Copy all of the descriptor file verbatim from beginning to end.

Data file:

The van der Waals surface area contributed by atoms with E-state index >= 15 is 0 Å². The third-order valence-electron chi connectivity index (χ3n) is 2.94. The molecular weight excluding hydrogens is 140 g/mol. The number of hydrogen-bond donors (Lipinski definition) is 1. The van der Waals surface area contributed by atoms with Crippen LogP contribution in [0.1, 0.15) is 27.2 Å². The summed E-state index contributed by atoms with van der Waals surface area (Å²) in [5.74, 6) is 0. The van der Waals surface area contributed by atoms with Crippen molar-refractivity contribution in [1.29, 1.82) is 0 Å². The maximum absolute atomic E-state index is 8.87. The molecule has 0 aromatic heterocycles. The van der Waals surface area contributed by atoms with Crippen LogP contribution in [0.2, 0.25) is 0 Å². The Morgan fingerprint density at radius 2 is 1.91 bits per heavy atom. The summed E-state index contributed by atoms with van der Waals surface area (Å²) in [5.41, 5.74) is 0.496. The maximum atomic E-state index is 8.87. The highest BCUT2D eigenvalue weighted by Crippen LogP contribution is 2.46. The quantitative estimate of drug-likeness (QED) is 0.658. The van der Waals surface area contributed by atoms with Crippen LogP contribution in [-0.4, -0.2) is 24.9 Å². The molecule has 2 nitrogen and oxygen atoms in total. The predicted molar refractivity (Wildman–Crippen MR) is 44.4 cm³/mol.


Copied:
The van der Waals surface area contributed by atoms with E-state index >= 15 is 0 Å². The third-order valence-electron chi connectivity index (χ3n) is 2.94. The molecular weight excluding hydrogens is 140 g/mol. The number of hydrogen-bond donors (Lipinski definition) is 1. The van der Waals surface area contributed by atoms with Crippen LogP contribution in [0.1, 0.15) is 27.2 Å². The summed E-state index contributed by atoms with van der Waals surface area (Å²) in [5.74, 6) is 0. The van der Waals surface area contributed by atoms with Crippen molar-refractivity contribution in [1.29, 1.82) is 0 Å². The maximum absolute atomic E-state index is 8.87. The molecule has 0 aromatic heterocycles. The van der Waals surface area contributed by atoms with Crippen LogP contribution in [0.2, 0.25) is 0 Å². The Morgan fingerprint density at radius 2 is 1.91 bits per heavy atom. The summed E-state index contributed by atoms with van der Waals surface area (Å²) in [5.41, 5.74) is 0.496. The maximum atomic E-state index is 8.87. The highest BCUT2D eigenvalue weighted by Crippen LogP contribution is 2.46. The quantitative estimate of drug-likeness (QED) is 0.658. The van der Waals surface area contributed by atoms with Crippen LogP contribution in [-0.4, -0.2) is 24.9 Å². The molecule has 2 nitrogen and oxygen atoms in total. The predicted molar refractivity (Wildman–Crippen MR) is 44.4 cm³/mol.